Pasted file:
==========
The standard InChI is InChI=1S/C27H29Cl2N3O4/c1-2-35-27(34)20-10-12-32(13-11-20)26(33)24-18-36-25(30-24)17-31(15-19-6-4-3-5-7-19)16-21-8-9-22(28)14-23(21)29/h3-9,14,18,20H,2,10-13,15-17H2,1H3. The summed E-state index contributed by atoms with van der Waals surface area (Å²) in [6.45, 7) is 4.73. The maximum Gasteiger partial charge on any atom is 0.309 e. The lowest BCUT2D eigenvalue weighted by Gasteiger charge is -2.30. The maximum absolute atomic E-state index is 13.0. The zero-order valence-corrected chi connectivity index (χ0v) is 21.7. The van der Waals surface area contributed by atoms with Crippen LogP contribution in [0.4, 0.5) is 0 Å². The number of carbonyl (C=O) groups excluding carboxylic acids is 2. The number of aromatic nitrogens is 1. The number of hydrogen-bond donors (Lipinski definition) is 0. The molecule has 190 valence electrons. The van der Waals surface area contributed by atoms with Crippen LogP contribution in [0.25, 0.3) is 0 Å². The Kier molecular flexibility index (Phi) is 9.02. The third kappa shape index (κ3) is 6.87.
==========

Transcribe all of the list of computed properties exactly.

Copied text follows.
The standard InChI is InChI=1S/C27H29Cl2N3O4/c1-2-35-27(34)20-10-12-32(13-11-20)26(33)24-18-36-25(30-24)17-31(15-19-6-4-3-5-7-19)16-21-8-9-22(28)14-23(21)29/h3-9,14,18,20H,2,10-13,15-17H2,1H3. The summed E-state index contributed by atoms with van der Waals surface area (Å²) in [6.45, 7) is 4.73. The maximum Gasteiger partial charge on any atom is 0.309 e. The lowest BCUT2D eigenvalue weighted by Gasteiger charge is -2.30. The maximum absolute atomic E-state index is 13.0. The zero-order valence-corrected chi connectivity index (χ0v) is 21.7. The van der Waals surface area contributed by atoms with Crippen LogP contribution in [0.4, 0.5) is 0 Å². The number of carbonyl (C=O) groups excluding carboxylic acids is 2. The number of aromatic nitrogens is 1. The number of hydrogen-bond donors (Lipinski definition) is 0. The molecule has 190 valence electrons. The van der Waals surface area contributed by atoms with Crippen LogP contribution in [0.25, 0.3) is 0 Å². The Kier molecular flexibility index (Phi) is 9.02. The third kappa shape index (κ3) is 6.87.